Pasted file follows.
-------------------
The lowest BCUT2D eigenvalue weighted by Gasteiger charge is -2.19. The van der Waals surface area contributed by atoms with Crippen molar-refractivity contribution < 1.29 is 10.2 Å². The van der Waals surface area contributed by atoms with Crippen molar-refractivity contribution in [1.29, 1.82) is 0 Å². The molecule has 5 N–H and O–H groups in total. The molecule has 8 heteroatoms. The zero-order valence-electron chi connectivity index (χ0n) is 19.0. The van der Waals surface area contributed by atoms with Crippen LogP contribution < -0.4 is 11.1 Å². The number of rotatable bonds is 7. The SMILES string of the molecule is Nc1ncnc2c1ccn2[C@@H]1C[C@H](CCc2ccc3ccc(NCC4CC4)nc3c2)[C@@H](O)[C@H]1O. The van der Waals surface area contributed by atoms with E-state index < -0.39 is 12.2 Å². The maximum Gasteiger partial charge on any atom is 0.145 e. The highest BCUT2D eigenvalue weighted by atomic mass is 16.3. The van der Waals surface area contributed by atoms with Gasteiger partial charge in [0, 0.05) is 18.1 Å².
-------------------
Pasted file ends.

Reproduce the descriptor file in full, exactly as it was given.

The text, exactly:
The lowest BCUT2D eigenvalue weighted by Gasteiger charge is -2.19. The van der Waals surface area contributed by atoms with Crippen molar-refractivity contribution < 1.29 is 10.2 Å². The van der Waals surface area contributed by atoms with Crippen molar-refractivity contribution in [1.29, 1.82) is 0 Å². The molecule has 5 N–H and O–H groups in total. The molecule has 8 heteroatoms. The zero-order valence-electron chi connectivity index (χ0n) is 19.0. The van der Waals surface area contributed by atoms with Crippen LogP contribution < -0.4 is 11.1 Å². The number of rotatable bonds is 7. The SMILES string of the molecule is Nc1ncnc2c1ccn2[C@@H]1C[C@H](CCc2ccc3ccc(NCC4CC4)nc3c2)[C@@H](O)[C@H]1O. The van der Waals surface area contributed by atoms with E-state index < -0.39 is 12.2 Å². The maximum Gasteiger partial charge on any atom is 0.145 e. The highest BCUT2D eigenvalue weighted by atomic mass is 16.3. The van der Waals surface area contributed by atoms with Gasteiger partial charge in [0, 0.05) is 18.1 Å².